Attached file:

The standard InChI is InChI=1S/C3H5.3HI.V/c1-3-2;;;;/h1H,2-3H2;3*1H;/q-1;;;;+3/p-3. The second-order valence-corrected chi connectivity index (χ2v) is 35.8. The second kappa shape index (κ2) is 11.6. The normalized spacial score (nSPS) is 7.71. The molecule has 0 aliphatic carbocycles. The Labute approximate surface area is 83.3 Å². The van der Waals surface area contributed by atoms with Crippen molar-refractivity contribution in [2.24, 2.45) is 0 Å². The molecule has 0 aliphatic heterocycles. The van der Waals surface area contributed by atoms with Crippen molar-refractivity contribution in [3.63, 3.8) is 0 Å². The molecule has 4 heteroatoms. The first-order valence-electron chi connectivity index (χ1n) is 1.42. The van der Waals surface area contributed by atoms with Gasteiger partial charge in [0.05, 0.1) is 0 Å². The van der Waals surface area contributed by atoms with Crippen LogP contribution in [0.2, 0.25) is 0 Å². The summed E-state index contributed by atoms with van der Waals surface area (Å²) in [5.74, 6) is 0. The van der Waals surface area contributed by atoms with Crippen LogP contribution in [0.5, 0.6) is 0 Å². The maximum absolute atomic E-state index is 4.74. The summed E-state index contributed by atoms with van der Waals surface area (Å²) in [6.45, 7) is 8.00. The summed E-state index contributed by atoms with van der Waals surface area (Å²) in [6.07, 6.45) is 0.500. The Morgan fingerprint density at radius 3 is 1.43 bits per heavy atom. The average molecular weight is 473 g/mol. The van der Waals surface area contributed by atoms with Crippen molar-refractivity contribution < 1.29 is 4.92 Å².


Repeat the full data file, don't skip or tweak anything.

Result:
The standard InChI is InChI=1S/C3H5.3HI.V/c1-3-2;;;;/h1H,2-3H2;3*1H;/q-1;;;;+3/p-3. The second-order valence-corrected chi connectivity index (χ2v) is 35.8. The second kappa shape index (κ2) is 11.6. The normalized spacial score (nSPS) is 7.71. The molecule has 0 aliphatic carbocycles. The Labute approximate surface area is 83.3 Å². The van der Waals surface area contributed by atoms with Crippen molar-refractivity contribution in [2.24, 2.45) is 0 Å². The molecule has 0 aliphatic heterocycles. The van der Waals surface area contributed by atoms with Crippen molar-refractivity contribution in [3.63, 3.8) is 0 Å². The molecule has 4 heteroatoms. The first-order valence-electron chi connectivity index (χ1n) is 1.42. The van der Waals surface area contributed by atoms with Gasteiger partial charge in [0.05, 0.1) is 0 Å². The van der Waals surface area contributed by atoms with Crippen LogP contribution in [0.2, 0.25) is 0 Å². The summed E-state index contributed by atoms with van der Waals surface area (Å²) in [5.74, 6) is 0. The van der Waals surface area contributed by atoms with Crippen LogP contribution in [0.5, 0.6) is 0 Å². The maximum absolute atomic E-state index is 4.74. The summed E-state index contributed by atoms with van der Waals surface area (Å²) in [6.45, 7) is 8.00. The summed E-state index contributed by atoms with van der Waals surface area (Å²) in [6.07, 6.45) is 0.500. The Morgan fingerprint density at radius 3 is 1.43 bits per heavy atom. The average molecular weight is 473 g/mol. The van der Waals surface area contributed by atoms with Crippen molar-refractivity contribution < 1.29 is 4.92 Å².